Sepsis is a potentially life-threatening, pathological condition caused by a dysregulated host response to infection. Pathologically, systemic inflammation can initiate coagulation activation, leading to organ dysfunction, and ultimately to multiple organ failure and septic death. The inflammasomes are cytosolic multiprotein signaling complexes that control the host response to diverse pathogen-associated molecular patterns (PAMPs) from microorganisms as well as damage-associated molecular patterns (DAMPs) from dead or dying host cells. Recent studies highlight that the activation of canonical and non-canonical inflammasomes not only mediate the maturation and secretion of interleukin-1 (IL1) family cytokines, but also trigger the release of coagulation factor III, tissue factor (F3, best known as TF) in activated macrophages and monocytes. These emerging functions of inflammasomes in immunocoagulation are further positively regulated by stimulator of interferon response cGAMP interactor 1 (STING1, also known as STING or TMEM173, a hub of the innate immune signaling network) and high mobility group box 1 (HMGB1, a nuclear DAMP). This mini-review will discuss the regulation and function of inflammasome-dependent coagulation activation in sepsis.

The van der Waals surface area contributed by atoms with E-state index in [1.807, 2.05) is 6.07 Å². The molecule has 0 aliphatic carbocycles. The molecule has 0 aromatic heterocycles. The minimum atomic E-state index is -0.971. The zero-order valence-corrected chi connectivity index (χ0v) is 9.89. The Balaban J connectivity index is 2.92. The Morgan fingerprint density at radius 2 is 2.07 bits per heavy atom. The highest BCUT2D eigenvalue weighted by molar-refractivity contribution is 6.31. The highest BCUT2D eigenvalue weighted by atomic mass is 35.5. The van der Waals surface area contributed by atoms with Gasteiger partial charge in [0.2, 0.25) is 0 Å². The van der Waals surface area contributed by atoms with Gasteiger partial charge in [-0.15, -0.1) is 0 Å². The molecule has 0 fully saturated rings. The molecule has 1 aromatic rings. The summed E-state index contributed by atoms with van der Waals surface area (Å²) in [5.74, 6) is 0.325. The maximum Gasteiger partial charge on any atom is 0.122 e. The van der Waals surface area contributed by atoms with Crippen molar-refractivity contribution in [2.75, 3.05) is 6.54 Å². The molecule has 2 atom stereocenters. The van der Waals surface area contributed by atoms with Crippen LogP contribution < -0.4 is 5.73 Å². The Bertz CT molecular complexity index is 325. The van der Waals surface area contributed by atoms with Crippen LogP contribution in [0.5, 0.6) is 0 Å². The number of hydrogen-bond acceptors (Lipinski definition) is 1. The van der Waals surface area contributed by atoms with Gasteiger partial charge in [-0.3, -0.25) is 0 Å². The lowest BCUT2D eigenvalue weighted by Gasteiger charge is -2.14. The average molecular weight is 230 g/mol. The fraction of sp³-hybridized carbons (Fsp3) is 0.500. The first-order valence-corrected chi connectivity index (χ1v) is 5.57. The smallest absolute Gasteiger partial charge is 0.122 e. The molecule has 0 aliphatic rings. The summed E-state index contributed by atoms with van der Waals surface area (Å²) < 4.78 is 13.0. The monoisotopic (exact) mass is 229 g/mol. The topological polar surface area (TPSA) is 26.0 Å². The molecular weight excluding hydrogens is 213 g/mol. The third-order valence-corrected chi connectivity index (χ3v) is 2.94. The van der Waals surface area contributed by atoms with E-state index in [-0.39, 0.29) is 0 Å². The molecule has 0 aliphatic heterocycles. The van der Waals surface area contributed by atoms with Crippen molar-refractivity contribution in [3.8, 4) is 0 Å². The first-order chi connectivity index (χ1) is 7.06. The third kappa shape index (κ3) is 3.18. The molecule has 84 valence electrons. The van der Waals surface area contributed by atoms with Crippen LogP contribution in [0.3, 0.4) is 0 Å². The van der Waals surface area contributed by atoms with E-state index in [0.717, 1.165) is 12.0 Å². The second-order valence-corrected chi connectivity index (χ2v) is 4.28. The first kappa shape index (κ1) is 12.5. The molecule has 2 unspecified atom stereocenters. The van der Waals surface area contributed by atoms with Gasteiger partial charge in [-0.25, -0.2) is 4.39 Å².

ASJC Scopus subject areas
- Immunology and Allergy